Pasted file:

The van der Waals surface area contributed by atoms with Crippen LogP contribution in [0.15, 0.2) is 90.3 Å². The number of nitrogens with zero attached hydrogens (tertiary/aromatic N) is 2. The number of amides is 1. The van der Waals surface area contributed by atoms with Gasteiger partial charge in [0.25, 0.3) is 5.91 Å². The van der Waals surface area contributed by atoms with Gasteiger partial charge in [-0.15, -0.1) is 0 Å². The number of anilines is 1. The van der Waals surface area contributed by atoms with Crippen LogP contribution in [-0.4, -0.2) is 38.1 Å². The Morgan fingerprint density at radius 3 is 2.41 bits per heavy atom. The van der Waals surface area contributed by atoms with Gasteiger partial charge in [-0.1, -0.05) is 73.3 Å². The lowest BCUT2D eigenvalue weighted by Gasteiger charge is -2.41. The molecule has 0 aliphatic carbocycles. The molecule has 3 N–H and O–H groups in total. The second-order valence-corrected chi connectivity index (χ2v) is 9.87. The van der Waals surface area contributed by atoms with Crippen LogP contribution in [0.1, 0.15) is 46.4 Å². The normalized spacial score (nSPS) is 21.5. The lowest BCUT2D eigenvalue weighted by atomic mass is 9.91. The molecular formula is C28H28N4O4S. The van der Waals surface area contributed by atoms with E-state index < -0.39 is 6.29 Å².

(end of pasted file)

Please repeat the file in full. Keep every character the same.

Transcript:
The van der Waals surface area contributed by atoms with Crippen LogP contribution in [0.15, 0.2) is 90.3 Å². The number of nitrogens with zero attached hydrogens (tertiary/aromatic N) is 2. The number of amides is 1. The van der Waals surface area contributed by atoms with Gasteiger partial charge in [0.25, 0.3) is 5.91 Å². The van der Waals surface area contributed by atoms with Gasteiger partial charge in [-0.15, -0.1) is 0 Å². The number of anilines is 1. The van der Waals surface area contributed by atoms with Crippen LogP contribution in [-0.4, -0.2) is 38.1 Å². The Morgan fingerprint density at radius 3 is 2.41 bits per heavy atom. The van der Waals surface area contributed by atoms with Gasteiger partial charge in [-0.1, -0.05) is 73.3 Å². The lowest BCUT2D eigenvalue weighted by Gasteiger charge is -2.41. The molecule has 0 aliphatic carbocycles. The molecule has 3 N–H and O–H groups in total. The second-order valence-corrected chi connectivity index (χ2v) is 9.87. The van der Waals surface area contributed by atoms with Crippen LogP contribution in [0.1, 0.15) is 46.4 Å². The normalized spacial score (nSPS) is 21.5. The lowest BCUT2D eigenvalue weighted by atomic mass is 9.91. The molecular formula is C28H28N4O4S. The van der Waals surface area contributed by atoms with E-state index < -0.39 is 6.29 Å².